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Dr. Birrer Discusses Recurrent Ovarian Cancer Treatment

Michael J. Birrer, MD, PhD
Published: Monday, Jan 23, 2012

Michael J. Birrer, MD, PhD, director, Massachusetts General Hospital Cancer Center, gynecologic medical oncology, discusses the 3 main treatment options available for women with platinum sensitive recurrent ovarian cancer, which he defines as having recurred greater than 6 months after their last platinum treatment.

The current standard of care for platinum sensitive ovarian cancer includes 1 of 3 platinum doublets, each demonstrating a survival benefit in randomized trial.

The first doublet contains a combination of carboplatin and paclitaxel (Taxol), this was investigated in the ICON4 trial, which demonstrated a median 13 month progression-free survival (PFS) and a 29 month overall survival (OS).

The second doublet contains a combination of carboplatin and gemcitabine. This was demonstrated in the AGO-OVAR study with a median PFS of 8.6 months, which was the primary endpoint. The OS benefit was not deemed statistically significant.

The third doublet is the most recently discovered; it contains a combination of carboplatin and Doxil. This study demonstrated a survival benefit that was similar to the carboplatin and Taxol combination. This new combination therapy is preferred because it is less toxic than the other doublets. Once the Doxil shortage is resolved it will most likely become the favored standard of care for many physicians.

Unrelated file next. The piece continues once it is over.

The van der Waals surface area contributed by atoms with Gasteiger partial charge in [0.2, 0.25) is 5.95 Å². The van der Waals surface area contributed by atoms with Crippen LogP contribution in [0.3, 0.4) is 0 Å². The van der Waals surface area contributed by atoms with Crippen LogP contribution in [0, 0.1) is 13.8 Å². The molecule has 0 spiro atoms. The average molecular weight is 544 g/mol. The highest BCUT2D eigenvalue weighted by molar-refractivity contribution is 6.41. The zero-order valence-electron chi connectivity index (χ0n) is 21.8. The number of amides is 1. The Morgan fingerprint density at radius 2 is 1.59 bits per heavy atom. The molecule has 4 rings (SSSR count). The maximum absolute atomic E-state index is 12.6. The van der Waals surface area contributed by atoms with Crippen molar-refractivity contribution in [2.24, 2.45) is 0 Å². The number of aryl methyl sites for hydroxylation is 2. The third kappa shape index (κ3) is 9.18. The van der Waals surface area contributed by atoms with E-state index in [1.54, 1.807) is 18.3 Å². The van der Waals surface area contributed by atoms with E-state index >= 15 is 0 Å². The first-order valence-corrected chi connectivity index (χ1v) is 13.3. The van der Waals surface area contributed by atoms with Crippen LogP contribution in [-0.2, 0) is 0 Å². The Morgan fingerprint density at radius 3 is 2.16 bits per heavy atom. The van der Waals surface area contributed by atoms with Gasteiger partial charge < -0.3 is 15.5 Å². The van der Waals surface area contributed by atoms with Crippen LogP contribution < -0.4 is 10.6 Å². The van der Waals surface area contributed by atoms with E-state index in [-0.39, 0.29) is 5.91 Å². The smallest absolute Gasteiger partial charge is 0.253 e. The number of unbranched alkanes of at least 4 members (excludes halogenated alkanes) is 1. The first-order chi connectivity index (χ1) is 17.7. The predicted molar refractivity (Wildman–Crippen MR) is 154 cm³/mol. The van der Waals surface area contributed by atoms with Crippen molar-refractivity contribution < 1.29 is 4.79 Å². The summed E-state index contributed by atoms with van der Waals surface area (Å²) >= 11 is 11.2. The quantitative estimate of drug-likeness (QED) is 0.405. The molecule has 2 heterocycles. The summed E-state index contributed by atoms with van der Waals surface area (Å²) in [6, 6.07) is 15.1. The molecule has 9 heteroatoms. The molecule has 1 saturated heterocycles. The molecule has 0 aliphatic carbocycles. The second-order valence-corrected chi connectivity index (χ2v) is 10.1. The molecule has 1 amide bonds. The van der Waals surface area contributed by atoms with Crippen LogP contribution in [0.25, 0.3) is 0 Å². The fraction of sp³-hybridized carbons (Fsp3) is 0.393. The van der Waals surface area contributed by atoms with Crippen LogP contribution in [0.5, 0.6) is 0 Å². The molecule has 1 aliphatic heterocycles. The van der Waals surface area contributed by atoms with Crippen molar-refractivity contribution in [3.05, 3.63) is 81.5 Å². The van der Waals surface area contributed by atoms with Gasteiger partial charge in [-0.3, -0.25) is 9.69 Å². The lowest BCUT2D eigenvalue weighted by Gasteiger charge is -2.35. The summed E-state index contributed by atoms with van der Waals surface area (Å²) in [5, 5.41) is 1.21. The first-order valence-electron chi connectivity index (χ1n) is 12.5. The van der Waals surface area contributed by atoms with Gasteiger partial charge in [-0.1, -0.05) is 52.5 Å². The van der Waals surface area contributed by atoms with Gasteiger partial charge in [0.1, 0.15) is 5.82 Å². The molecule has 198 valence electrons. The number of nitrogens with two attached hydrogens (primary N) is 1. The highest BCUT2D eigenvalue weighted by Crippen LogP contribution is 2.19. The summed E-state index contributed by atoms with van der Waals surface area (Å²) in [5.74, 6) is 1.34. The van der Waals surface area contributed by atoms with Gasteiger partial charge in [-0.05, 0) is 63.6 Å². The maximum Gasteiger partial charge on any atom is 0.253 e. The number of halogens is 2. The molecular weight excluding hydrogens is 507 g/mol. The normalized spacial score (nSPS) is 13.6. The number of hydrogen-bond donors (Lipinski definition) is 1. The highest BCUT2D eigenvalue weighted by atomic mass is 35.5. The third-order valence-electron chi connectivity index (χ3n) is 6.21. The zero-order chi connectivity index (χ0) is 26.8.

Michael J. Birrer, MD, PhD, director, Massachusetts General Hospital Cancer Center, gynecologic medical oncology, discusses the 3 main treatment options available for women with platinum sensitive recurrent ovarian cancer, which he defines as having recurred greater than 6 months after their last platinum treatment.

The current standard of care for platinum sensitive ovarian cancer includes 1 of 3 platinum doublets, each demonstrating a survival benefit in randomized trial.

The first doublet contains a combination of carboplatin and paclitaxel (Taxol), this was investigated in the ICON4 trial, which demonstrated a median 13 month progression-free survival (PFS) and a 29 month overall survival (OS).

The second doublet contains a combination of carboplatin and gemcitabine. This was demonstrated in the AGO-OVAR study with a median PFS of 8.6 months, which was the primary endpoint. The OS benefit was not deemed statistically significant.

The third doublet is the most recently discovered; it contains a combination of carboplatin and Doxil. This study demonstrated a survival benefit that was similar to the carboplatin and Taxol combination. This new combination therapy is preferred because it is less toxic than the other doublets. Once the Doxil shortage is resolved it will most likely become the favored standard of care for many physicians.


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